Five Journalists turned Novelists
"Hold the front page" is a phrase we all know and have probably secretly wished we could say at least once. It’s little wonder: the world of journalism can seem heart-poundingly exciting with its deadline-based days and nicotine fuelled nights.
But hold on: can the days always be that exciting? And isn’t smoking really bad for you? The reality of life in journalism is probably less Bernstein and Woodward and more stern time with deadwood.
Which may well be why so many journalists manage to successfully turn their hands to fiction. After all, if real life doesn’t oblige, why not create the world you wished you lived in?
The history of journalists turning their ink-stained hands to the novel is a long and proud one. Charles Dickens served his time pounding out words for the press before he began his classic series of novels. The writers of old Grub Street knew a thing or two about concise plotting from their time spent on the penny dreadfuls. More recent writers have channelled the spirit of the days of magazines such as The Strand to fuse journalism and fiction to headline-grabbing success.
Here are five of the best:
1. Michael Frayn’s Towards the End of the Morning (1967)
Fryan has written many fine novels – Spies being a particular must-read - but his greatest work may well be the one where he drew on his experience as a broadsheet journalist. Towards the End of the Morning is one of the great Fleet Street novels. While hardly a thriller in the traditional sense - its plot centres around the more cerebral recesses of a newspaper such as compiling the crossword and writing the Thought of the Day – it acts as an elegy for a vanished world of long lunches and short days. It is a beautiful, poignant and strangely comforting book that now lives in the shadow of the author’s more acclaimed work. Yet somewhere beneath its ink-stained surface, there is the tension of an approaching storm.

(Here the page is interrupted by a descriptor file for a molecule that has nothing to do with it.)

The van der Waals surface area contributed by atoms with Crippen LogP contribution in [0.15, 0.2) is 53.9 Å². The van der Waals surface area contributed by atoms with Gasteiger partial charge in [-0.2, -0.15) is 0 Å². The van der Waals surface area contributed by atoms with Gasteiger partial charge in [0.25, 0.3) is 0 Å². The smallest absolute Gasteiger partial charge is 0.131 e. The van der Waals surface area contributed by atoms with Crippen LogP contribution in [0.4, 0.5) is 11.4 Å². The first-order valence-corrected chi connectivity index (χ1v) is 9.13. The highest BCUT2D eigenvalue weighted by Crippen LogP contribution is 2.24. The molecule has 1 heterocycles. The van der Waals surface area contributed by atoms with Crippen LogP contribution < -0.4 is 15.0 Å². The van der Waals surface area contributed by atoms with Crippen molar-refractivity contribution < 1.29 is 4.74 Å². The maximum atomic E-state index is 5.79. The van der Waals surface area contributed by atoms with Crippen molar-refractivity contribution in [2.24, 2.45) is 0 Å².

2. Robert Harris’ Fatherland (1992)
Beginning his career as a journalist, including a stint on The Sunday Times, in more recent times, Robert Harris has grabbed his own headlines with a series of tightly plotted thrillers, beginning with one of the great “What if?” books, Fatherland. Set 20 years after Hitler had won the Second World War, its nuanced and controlled denouement that details the discovery of what happened in the concentration camps adds power and shock to what is already a thrilling read. Utilising the journalist’s ability to tell a story clearly and with impact, Harris somehow manages to make the ending a surprise while simultaneously bringing the horror of Hitler’s Final Solution into sharp focus.
3. Stieg Larsson’s Millennium Trilogy (2005-7)
Adhering to the old adage, “write what you know”, it should come as no Stop Press revelation that many former journalists create their own fictional scribes to tell their tales. Larsson’s phenomenally successful Millennium Trilogy brought the journalism thriller to unprecedented heights of popularity. These densely plotted books transposed the investigative reporter’s eye for detail to the crime novel, while at the same time managing to create one of the twenty-first century’s most interesting female characters. The novels are notable for the author’s attention to detail, something that is arguably only surpassed by his characters’ addiction to caffeine. If there were a reward for literature’s contribution to the sale of coffee machines, then The Millennium Trilogy would be a shoe-in.
4. David Lagercrantz’s The Girl in the Spider’s Web (2015)
While it was probably inevitable that a sequel to The Millennium Trilogy would finally arrive, it is surely no coincidence that the author chosen to take on the daunting task is, like Larsson, a journalist. Previously known as the ghostwriter of the brilliant I am Zlatan Ibrahimović, Lagercrantz has managed to channel the spirit of Larsson to create a thriller with that familiar caffeine buzz of excitement.
5. Andrew Marr’s Head of State (2014)
5. Andrew Marr’s Head of State (2014)
While Larsson was unknown outside Sweden at the time of his trilogy’s initial publication. Andrew Marr could hardly be better known. A former broadsheet editor and BBC political chief political correspondent, Marr has moved into television and is one of the country’s foremost journalists. So why write a novel? Marr’s Head of State is in many ways the quintessential journalist’s journalism thriller. As well as being a rip-roaring read, the reader can play the game of second guessing the real identity of Marr’s characters.
From Dickens to Marr, these novels help highlight not only the way journalists can bring their news gathering skills to the thriller, but the paradox that exists in the sub-genre of the journalist-authored thriller. Journalists often rival estate agents and tax collectors as members of the most reviled profession in the country. But we readers know where our literary bread is buttered. Creating characters we love to hate must be so much easier when your working life has been filled with characters straight out of … well, straight out of a novel.
Love them or loath them, journalists have produced some of the most engaging, deliciously dark and just downright readable thrillers of the past few years. For anyone who wants strongly plotted thrillers with the immediacy of a page one headline, there’s nowhere better to read all about it.
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